Given that there has been only one judicial determination in the UK relating to SUDEP, it is prudent to consider the approach taken by the court in that case to the issue of information provision. The determination issued by Sheriff Taylor in 2002 in the Fatal Accident Inquiry into the death of 17 year old Colette Findlay provides clear guidance for doctors on this matter (Taylor 2002). The court accepted evidence that SUDEP was a real risk for individuals whose seizures were not fully controlled. The determination acknowledged that precautions can be taken to minimise this risk. These precautions include controlling the seizures, altering sleeping arrangements, and using alarms. Providing such information was viewed as a reasonable precaution to prevent death. Consequently, Sheriff Taylor determined that in the vast majority of cases patients and/or their families should be told about the risk of SUDEP.
Given this determination, doctors would be well advised in almost every circumstance to advise patients and their families about risk and give information on possible precautions. Indeed, it is arguable that the case for providing information on risk has been strengthened since this court heard its evidence by the findings of the National Sentinel Clinical Audit of Epilepsy-Related Deaths (Hanna 2002).
It is worth stressing the distinction between legal and medical definitions of proof – civil courts will assess evidence on a balance of probabilities rather than scientific certainty. The court will assess whether on a balance of probabilities there was a departure from the standard of reasonable care and whether a death would have been avoided. In the absence of information on risk, individuals and their families lose the chance to take potentially preventative measures. As Sheriff Taylor (2002) noted:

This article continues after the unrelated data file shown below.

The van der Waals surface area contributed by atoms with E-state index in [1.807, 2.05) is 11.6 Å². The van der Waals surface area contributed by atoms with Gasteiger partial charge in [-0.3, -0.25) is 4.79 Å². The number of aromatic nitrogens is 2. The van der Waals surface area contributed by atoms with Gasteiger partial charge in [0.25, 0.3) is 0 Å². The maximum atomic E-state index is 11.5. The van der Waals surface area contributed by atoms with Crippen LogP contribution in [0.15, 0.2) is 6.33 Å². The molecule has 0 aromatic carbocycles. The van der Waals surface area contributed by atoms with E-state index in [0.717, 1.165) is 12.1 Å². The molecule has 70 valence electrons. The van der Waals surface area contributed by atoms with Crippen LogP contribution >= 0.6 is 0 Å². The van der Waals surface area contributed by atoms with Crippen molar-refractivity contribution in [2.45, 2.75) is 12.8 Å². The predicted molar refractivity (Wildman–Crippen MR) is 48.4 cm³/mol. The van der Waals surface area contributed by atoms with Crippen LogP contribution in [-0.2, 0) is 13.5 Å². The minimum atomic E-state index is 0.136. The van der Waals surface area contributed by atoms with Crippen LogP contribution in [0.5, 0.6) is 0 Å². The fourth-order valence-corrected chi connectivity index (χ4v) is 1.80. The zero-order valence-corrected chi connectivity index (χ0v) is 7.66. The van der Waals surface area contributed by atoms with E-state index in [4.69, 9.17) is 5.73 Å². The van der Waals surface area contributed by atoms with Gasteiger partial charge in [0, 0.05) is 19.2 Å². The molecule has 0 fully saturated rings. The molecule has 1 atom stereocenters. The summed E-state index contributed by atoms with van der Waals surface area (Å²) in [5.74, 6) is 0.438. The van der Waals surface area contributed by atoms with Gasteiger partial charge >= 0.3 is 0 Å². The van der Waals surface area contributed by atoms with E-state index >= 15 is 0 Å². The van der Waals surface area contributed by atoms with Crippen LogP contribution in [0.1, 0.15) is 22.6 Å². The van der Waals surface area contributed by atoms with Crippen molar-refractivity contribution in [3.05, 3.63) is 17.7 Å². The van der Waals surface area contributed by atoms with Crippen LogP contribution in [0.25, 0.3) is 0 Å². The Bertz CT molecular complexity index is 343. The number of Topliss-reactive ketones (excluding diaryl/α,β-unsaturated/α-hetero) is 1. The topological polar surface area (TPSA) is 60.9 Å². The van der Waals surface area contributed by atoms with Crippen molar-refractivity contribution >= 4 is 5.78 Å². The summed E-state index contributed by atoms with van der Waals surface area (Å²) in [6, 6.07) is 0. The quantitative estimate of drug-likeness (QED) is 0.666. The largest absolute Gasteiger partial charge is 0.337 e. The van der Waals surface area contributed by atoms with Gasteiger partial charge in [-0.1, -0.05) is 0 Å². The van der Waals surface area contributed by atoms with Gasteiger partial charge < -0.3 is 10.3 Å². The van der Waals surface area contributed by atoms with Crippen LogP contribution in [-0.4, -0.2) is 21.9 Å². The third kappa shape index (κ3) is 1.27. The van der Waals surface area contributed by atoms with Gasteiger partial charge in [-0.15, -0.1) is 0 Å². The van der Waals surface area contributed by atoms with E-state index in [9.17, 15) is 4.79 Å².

“The risks of sudden death in epilepsy should have been explained to them. There should have been a discussion as to how Colette’s condition might be managed. Issues such as apnoea alarms to detect any cessation of breathing, sleeping in the company of another adult and other similar measures should have been discussed. I accept that there are pros and cons about taking such measures, but there ought to have been an informed discussion. If such measures were not to be taken, then it should have been a deliberate, conscious decision as opposed to a decision by default”.
It is sometimes argued that a doctor’s duty of care requires open and frank discussion of SUDEP with patients who seek information. However, to rely on patients seeking information on risk is an illogical (if commonly held) position – it requires that patients know about risk in order to raise the issue. While some individuals wish to know very little information about risk, they should be offered information and its decline recorded, albeit that opportunity must be provided to revisit the issue where their wishes change. Additional speculation on this matter might look to the potential liability for harm to carers who suffer the shock and trauma of losing a loved one to SUDEP.
In any event, the strongest argument for the provision of information on the risk of SUDEP may well be a moral one in terms of rights to information or one based on good medical practice in empowering patients to deal with risk. Doctors should, however, be mindful of the real possibility of legal liability.
Solicitor-Advocate at Anderson Strathern and a Law Society of
Accredited Specialist in Medical Negligence and Personal Injury Litigation
Reprinted with the permission of Epilepsy Australia-the national coalition of Australia epilepsy associations and Epilepsy Bereaved UK.